Date of Award

Fall 12-20-2017

Degree Type

Dissertation

Degree Name

Ph.D.

Degree Program

Educational Administration

Department

Educational Leadership, Counseling, and Foundations

Major Professor

Beabout, Brian

Second Advisor

Broadhurst, Christopher

Third Advisor

Gill, Ivan

Abstract

Underserved students attending under-resourced schools experience limited opportunities to engage in advanced science. An exploration into the influence a supplemental science program has on underserved students’ acquisition of science knowledge and skills to increase their pursuit of science was conducted to help explain science identity formation in students. The proliferation of supplemental science programs have emerged as a result of limited exposure and resources in science for underserved students, thus prompting further investigation into the influence supplemental science programs have on underserved students interest and motivation in science, attainment of science knowledge and skills, and confidence in science to promote science identities in students. Using a phenomenological qualitative approach, this study examined science identity formation in high school students participating in a university supplemental environmental health science program. The study explored high school students’ perceptions of their lived experiences in science supplemental activities, research, and field experiences and the influences these experiences have in relation to their science identity development. The university supplemental science program was an eight-week summer program in which students interacted with a diverse group of peers from various high schools, through engaging in environmental health science rotations, field experiences, and research with faculty advisors and graduate student mentors. Data collection included existing program evaluation data including, weekly journals and exit interviews, as well as follow-up interviews conducted several months after the program concluded. The study findings from a three step coding process of the follow-up interview transcripts provided six emerging themes as follows: (1) promoting interest and motivation to pursue new areas of science, (2) mechanisms in the acquisition of science knowledge and skills in scientific practice, (3) confidence in science knowledge and abilities, (4) understanding and applying science in the world, (5) emerging relationships with peers and mentors in science, and (6) aspirations to be a science person in the scientific community. This research study informs other supplemental science programs, has implications for improved science curricula and instruction in K12 schools, as well as explains how exposure to science experiences can help students gain identities in science.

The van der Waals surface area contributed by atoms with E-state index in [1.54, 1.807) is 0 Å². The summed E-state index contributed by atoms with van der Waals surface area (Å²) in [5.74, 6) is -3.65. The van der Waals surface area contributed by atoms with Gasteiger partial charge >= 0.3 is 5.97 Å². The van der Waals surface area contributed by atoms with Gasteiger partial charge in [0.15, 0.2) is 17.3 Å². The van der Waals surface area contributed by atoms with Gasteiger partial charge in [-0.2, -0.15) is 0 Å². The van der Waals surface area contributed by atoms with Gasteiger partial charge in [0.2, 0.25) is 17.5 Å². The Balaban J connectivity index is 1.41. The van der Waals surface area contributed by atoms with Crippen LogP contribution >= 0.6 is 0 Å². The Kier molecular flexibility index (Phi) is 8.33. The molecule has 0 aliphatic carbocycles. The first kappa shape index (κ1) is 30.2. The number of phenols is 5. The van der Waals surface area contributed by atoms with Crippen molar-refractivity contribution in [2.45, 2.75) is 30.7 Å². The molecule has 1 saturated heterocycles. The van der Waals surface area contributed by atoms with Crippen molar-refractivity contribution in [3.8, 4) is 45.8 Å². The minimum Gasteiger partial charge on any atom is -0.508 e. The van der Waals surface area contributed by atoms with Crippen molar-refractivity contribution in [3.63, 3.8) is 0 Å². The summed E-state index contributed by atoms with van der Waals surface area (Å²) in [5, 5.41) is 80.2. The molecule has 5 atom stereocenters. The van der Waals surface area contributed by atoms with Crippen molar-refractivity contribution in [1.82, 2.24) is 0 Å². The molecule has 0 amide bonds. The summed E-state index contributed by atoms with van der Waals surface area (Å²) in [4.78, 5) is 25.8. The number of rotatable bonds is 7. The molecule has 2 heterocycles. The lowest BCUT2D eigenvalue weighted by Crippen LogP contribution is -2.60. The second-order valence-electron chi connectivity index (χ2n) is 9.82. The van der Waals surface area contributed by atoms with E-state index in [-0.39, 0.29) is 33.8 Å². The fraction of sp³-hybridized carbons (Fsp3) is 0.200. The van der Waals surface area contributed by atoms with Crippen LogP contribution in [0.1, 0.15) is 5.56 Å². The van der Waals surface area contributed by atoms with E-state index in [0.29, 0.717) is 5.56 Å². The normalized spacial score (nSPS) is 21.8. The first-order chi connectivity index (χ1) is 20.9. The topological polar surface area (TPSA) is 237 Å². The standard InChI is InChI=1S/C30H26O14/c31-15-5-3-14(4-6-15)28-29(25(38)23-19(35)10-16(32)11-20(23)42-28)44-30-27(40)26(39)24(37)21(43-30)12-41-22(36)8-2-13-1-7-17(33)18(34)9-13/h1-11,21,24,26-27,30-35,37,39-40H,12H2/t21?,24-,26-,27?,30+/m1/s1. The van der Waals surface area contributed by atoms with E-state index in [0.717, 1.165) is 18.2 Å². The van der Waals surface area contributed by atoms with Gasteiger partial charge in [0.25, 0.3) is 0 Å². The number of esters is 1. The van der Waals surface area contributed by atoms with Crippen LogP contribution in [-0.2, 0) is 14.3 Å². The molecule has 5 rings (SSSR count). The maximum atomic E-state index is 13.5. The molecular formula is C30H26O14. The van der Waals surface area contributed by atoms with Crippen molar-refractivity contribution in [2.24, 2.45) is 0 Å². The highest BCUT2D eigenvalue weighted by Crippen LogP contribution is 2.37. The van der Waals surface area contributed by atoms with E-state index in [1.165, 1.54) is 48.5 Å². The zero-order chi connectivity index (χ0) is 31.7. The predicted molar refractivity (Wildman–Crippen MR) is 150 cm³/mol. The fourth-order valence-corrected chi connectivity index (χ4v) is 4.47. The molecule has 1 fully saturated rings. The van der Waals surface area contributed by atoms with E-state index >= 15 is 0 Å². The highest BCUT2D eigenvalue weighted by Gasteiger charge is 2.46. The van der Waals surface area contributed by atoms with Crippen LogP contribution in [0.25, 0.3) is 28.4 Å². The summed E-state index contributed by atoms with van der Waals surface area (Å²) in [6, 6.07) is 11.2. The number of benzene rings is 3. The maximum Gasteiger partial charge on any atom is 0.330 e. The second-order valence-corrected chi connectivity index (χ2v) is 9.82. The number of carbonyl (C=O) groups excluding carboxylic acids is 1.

Rights

The University of New Orleans and its agents retain the non-exclusive license to archive and make accessible this dissertation or thesis in whole or in part in all forms of media, now or hereafter known. The author retains all other ownership rights to the copyright of the thesis or dissertation.

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